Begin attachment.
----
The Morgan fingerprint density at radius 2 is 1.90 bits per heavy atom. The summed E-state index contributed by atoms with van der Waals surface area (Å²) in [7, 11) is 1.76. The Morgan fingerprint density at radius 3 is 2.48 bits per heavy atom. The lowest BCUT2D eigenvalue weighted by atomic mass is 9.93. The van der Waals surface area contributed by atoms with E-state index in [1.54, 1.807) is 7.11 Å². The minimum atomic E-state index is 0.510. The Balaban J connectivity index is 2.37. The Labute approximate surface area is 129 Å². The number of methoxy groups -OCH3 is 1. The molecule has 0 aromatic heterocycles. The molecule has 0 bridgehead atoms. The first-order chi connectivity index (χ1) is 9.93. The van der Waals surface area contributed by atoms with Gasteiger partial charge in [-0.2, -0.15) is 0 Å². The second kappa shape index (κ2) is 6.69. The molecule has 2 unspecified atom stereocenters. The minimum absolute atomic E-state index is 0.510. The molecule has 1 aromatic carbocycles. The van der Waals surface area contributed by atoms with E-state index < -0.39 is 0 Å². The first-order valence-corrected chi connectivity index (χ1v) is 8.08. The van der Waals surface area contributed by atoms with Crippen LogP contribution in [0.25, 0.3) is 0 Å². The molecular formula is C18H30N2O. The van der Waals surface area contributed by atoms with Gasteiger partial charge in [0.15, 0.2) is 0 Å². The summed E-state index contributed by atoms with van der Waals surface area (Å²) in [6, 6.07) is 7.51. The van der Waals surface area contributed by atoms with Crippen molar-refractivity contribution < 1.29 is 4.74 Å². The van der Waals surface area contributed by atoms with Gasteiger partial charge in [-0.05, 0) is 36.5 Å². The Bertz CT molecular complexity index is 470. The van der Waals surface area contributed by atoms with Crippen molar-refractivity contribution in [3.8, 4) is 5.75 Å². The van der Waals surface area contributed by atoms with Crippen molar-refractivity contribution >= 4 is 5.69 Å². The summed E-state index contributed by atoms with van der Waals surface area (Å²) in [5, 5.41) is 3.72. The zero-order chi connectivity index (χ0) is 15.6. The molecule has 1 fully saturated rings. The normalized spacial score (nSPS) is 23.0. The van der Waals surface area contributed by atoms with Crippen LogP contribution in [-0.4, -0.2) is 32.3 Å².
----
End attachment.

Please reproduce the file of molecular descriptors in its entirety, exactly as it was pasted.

The Morgan fingerprint density at radius 2 is 1.90 bits per heavy atom. The summed E-state index contributed by atoms with van der Waals surface area (Å²) in [7, 11) is 1.76. The Morgan fingerprint density at radius 3 is 2.48 bits per heavy atom. The lowest BCUT2D eigenvalue weighted by atomic mass is 9.93. The van der Waals surface area contributed by atoms with E-state index in [1.54, 1.807) is 7.11 Å². The minimum atomic E-state index is 0.510. The Balaban J connectivity index is 2.37. The Labute approximate surface area is 129 Å². The number of methoxy groups -OCH3 is 1. The molecule has 0 aromatic heterocycles. The molecule has 0 bridgehead atoms. The first-order chi connectivity index (χ1) is 9.93. The van der Waals surface area contributed by atoms with Gasteiger partial charge in [-0.2, -0.15) is 0 Å². The second kappa shape index (κ2) is 6.69. The molecule has 2 unspecified atom stereocenters. The minimum absolute atomic E-state index is 0.510. The molecule has 1 aromatic carbocycles. The van der Waals surface area contributed by atoms with E-state index < -0.39 is 0 Å². The first-order valence-corrected chi connectivity index (χ1v) is 8.08. The van der Waals surface area contributed by atoms with Crippen LogP contribution in [0.25, 0.3) is 0 Å². The molecular formula is C18H30N2O. The van der Waals surface area contributed by atoms with Gasteiger partial charge in [0.15, 0.2) is 0 Å². The summed E-state index contributed by atoms with van der Waals surface area (Å²) in [6, 6.07) is 7.51. The van der Waals surface area contributed by atoms with Crippen molar-refractivity contribution < 1.29 is 4.74 Å². The van der Waals surface area contributed by atoms with Gasteiger partial charge in [-0.05, 0) is 36.5 Å². The Bertz CT molecular complexity index is 470. The van der Waals surface area contributed by atoms with Crippen molar-refractivity contribution in [3.8, 4) is 5.75 Å². The van der Waals surface area contributed by atoms with Crippen molar-refractivity contribution >= 4 is 5.69 Å². The summed E-state index contributed by atoms with van der Waals surface area (Å²) in [5, 5.41) is 3.72. The zero-order chi connectivity index (χ0) is 15.6. The molecule has 1 fully saturated rings. The normalized spacial score (nSPS) is 23.0. The van der Waals surface area contributed by atoms with Crippen LogP contribution in [-0.4, -0.2) is 32.3 Å².